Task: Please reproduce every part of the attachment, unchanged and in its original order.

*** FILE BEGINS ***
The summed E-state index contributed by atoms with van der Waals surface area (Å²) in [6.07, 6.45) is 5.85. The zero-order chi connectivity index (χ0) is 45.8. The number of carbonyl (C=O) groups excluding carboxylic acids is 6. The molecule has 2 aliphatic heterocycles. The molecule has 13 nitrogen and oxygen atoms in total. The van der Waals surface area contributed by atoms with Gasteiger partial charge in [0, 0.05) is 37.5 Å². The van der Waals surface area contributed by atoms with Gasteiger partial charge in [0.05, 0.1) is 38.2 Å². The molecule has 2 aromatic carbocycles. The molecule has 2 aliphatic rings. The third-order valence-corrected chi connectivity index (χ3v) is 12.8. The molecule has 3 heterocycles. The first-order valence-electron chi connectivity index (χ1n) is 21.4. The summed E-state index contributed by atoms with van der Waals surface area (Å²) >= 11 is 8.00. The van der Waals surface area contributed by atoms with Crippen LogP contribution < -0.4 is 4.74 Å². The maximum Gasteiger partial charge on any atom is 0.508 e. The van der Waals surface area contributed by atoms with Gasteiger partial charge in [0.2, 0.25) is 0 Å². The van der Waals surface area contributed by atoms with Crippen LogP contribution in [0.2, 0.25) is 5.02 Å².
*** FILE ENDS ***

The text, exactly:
The summed E-state index contributed by atoms with van der Waals surface area (Å²) in [6.07, 6.45) is 5.85. The zero-order chi connectivity index (χ0) is 45.8. The number of carbonyl (C=O) groups excluding carboxylic acids is 6. The molecule has 2 aliphatic heterocycles. The molecule has 13 nitrogen and oxygen atoms in total. The van der Waals surface area contributed by atoms with Gasteiger partial charge in [0, 0.05) is 37.5 Å². The van der Waals surface area contributed by atoms with Gasteiger partial charge in [0.05, 0.1) is 38.2 Å². The molecule has 2 aromatic carbocycles. The molecule has 2 aliphatic rings. The third-order valence-corrected chi connectivity index (χ3v) is 12.8. The molecule has 3 heterocycles. The first-order valence-electron chi connectivity index (χ1n) is 21.4. The summed E-state index contributed by atoms with van der Waals surface area (Å²) >= 11 is 8.00. The van der Waals surface area contributed by atoms with Crippen LogP contribution < -0.4 is 4.74 Å². The maximum Gasteiger partial charge on any atom is 0.508 e. The van der Waals surface area contributed by atoms with Gasteiger partial charge in [0.2, 0.25) is 0 Å². The van der Waals surface area contributed by atoms with Crippen LogP contribution in [0.2, 0.25) is 5.02 Å².